What is an Eye Emergency?
An eye emergency is any event in which eyesight is at risk. Events that risk eyesight require prompt treatment to prevent vision loss. Eye emergencies are common.
- What do I do?
- Chemicals in the Eye
- Mechanical Injury to the Eye
- Minor Eye Injury
- What are the symptoms of an eye emergency?
- Prevention of Eye Injuries
What do I do?
Contact your ophthalmologist immediately. If your ophthalmologist is not immediately available to assist or direct you, report to the nearest emergency room. If you feel that you have an urgent problem that requires immediate attention, you may call 911 or proceed to an emergency room of your choice. This site cannot offer specific medical advice but can make the following general recommendations:
If you have an emergent eye condition, go to a hospital with an ophthalmologist on staff and readily available.
If you live in the Philadelphia area, you may come to the Scheie Eye Institute, located on the Penn Presbyterian Medical Center campus at 51 N. 39th Street. We do accept EMERGENCY walk-ins during office hours of 8 am to 4 pm, Monday through Friday. You will be seen through the clinic as soon as a physician is available. After hours or on the weekends, go to the Penn Presbyterian Emergency Department. The Walk-in service is for TRUE EMERGENCIES only. If you have an eye problem that has been ongoing, schedule an appointment by calling 215-662-8100.
Chemicals in the Eye
If you get an acidic or caustic chemical in your eye (e.g., chemical burn), irrigate your eye with clean contact lens solution, if none is available, you may use clean tap water. Do this for 15 minutes, and then go directly to the nearest emergency room.
Mechanical Injury to the Eye
If you mechanically injure your eye or something gets in your eye, DO NOT push on your eye. DO cover your eye with a rigid shield, if one is available. DO NOT put anything under the shield that would press on your eye. A pair of glasses or sunglasses will also provide protection. Alternatively a rigid shield can be fashioned from the bottom of a paper cup.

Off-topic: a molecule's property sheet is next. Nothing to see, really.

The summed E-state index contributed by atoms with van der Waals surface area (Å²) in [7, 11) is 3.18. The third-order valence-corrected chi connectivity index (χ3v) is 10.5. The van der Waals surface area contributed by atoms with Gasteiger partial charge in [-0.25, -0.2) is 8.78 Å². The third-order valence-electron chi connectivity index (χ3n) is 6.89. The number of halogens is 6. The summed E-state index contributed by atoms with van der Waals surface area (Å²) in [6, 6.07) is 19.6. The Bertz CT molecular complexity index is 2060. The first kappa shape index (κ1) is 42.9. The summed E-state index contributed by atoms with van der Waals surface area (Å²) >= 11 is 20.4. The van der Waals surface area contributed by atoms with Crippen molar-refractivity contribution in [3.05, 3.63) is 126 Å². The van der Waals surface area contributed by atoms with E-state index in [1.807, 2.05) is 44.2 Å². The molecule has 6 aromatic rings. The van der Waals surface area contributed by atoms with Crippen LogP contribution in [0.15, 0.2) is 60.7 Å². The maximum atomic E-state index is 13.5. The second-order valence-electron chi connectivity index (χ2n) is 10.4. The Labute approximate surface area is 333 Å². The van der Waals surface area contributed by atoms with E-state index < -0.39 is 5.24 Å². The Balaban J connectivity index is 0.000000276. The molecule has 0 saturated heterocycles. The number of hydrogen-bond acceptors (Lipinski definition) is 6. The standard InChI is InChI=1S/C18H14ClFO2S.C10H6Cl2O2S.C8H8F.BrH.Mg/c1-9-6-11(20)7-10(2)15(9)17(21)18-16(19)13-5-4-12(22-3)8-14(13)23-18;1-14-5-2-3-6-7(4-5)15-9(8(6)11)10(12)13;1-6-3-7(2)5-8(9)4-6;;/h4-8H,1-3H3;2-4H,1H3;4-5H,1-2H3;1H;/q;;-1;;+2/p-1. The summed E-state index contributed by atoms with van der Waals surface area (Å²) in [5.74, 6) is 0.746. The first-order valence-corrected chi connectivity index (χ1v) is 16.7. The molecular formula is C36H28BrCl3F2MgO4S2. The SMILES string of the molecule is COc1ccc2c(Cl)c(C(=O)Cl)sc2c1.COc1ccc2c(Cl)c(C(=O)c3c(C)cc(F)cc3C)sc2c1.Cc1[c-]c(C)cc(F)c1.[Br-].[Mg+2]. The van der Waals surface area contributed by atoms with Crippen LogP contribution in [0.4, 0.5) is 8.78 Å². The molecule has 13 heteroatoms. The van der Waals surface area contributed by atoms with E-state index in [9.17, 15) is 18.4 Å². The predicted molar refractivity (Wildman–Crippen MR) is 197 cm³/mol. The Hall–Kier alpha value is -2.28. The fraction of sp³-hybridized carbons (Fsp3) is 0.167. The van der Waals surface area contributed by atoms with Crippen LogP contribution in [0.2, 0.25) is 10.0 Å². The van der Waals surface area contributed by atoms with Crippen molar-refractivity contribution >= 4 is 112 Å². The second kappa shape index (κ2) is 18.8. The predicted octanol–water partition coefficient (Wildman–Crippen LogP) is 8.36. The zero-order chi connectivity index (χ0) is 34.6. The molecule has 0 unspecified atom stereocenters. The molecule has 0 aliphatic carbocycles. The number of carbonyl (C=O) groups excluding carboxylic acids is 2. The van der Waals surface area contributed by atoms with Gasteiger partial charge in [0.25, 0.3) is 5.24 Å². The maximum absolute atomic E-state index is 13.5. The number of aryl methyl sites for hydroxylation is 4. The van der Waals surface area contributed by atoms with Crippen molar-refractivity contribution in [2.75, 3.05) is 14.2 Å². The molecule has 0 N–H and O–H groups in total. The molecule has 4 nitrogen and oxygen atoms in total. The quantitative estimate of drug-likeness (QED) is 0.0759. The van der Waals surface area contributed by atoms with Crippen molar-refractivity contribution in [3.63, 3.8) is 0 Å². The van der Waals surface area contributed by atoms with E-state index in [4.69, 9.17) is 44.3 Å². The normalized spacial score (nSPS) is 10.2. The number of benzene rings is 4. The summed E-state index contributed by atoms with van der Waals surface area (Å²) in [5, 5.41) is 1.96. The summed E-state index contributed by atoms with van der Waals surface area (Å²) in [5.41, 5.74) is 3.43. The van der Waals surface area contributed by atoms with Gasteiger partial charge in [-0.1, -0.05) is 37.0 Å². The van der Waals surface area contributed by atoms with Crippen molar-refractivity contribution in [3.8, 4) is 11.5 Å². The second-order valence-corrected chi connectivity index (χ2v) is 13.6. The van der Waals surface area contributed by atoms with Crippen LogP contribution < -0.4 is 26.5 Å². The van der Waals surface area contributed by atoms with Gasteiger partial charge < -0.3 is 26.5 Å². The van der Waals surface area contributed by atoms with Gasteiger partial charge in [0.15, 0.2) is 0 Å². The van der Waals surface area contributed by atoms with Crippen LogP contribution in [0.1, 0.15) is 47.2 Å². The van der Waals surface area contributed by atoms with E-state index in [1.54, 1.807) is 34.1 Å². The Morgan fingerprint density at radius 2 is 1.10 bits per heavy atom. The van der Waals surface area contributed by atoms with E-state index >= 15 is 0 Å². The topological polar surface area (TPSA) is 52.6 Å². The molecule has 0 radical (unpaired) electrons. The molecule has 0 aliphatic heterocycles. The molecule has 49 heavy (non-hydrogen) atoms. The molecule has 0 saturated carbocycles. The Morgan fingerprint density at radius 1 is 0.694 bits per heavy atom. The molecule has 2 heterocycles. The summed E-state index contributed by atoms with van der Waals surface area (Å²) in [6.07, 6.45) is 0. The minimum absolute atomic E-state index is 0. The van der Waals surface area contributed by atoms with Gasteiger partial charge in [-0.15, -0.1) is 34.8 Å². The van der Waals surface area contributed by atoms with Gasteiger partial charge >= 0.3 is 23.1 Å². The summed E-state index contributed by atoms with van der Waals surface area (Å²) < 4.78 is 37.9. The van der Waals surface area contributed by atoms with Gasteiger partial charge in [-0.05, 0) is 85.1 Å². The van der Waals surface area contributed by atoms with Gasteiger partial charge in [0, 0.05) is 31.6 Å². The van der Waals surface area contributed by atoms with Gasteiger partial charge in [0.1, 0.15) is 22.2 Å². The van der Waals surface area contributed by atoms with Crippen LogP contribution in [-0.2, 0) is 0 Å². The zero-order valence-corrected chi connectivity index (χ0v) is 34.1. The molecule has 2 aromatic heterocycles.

Minor Eye Injury
For minor or less urgent injuries, proceeding directly to an ophthalmology clinic is often the wisest choice. Remember that ophthalmology is a very specialized field that requires special equipment: the direct approach is the wisest, quickest and, often, least expensive option.
What are the symptoms of an eye emergency?
The following symptoms require immediate consultation with an ophthalmologist:
- Chemical contact with eye or face
- Severe eye, head or face injury
- Sudden loss of all or part of your vision
- Bulging eye
- Painful eye
- Onset of flashing lights, floaters, or a noticeable increase in the amount of flashes and floaters
- Appearance of a "veil," or curtain across the field of vision
- Sudden changes in pupil size
- Eye that is sensitive to light
- Foreign body in the eye
- Double vision
- Post-operative patients with pain in or around the eye, infectious discharge, increased redness, or decreased vision (in either eye)
The following symptoms require contacting an ophthalmologist as soon as possible:
- Red eye
- Sensation of a foreign body present
- Excessive tearing
- Presence of pus or crusting
Prevention of Eye Injuries
Most of these injuries can be prevented with protective eyewear. The best prevention of an eye injury is to use protective eye equipment as appropriate such as, when playing sports, or working with caustic chemicals. For other eye emergencies, the best prevention is an immediate response to the symptoms of an eye emergency.
Each year, more than half a million people suffer eye injuries while playing basketball, baseball, racquetball, hockey and other sports. Children are especially prone to sports-related eye injuries; they suffer more than 160,000 such injuries annually.
To reduce your risk of injury, wear certified protective eyewear whenever you play ball sports or hockey. Certified lenses display approval stickers from either the American Society for Testing and Materials (ASTM) or the Canadian Standards Association (CSA). Regular glasses, sunglasses, open-sided eye guards and contact lenses do not provide adequate protection.
Adequate eye protection is especially important for people with low vision or a blind eye, as they may be at greater risk of going completely blind after suffering an eye injury.
If you do injure your eye, seek emergency medical attention if:
- Your eye is hit at a high speed
- You experience a change in your vision
- You have double vision
- You feel pain in your eye
- Your eye is black and blue
With prompt medical attention, eyesight often can be preserved even after severe injuries.
Need an appointment? Request one online 24 hours/day, 7 days/week or call 800-789-PENN (7366) to speak to a referral counselor.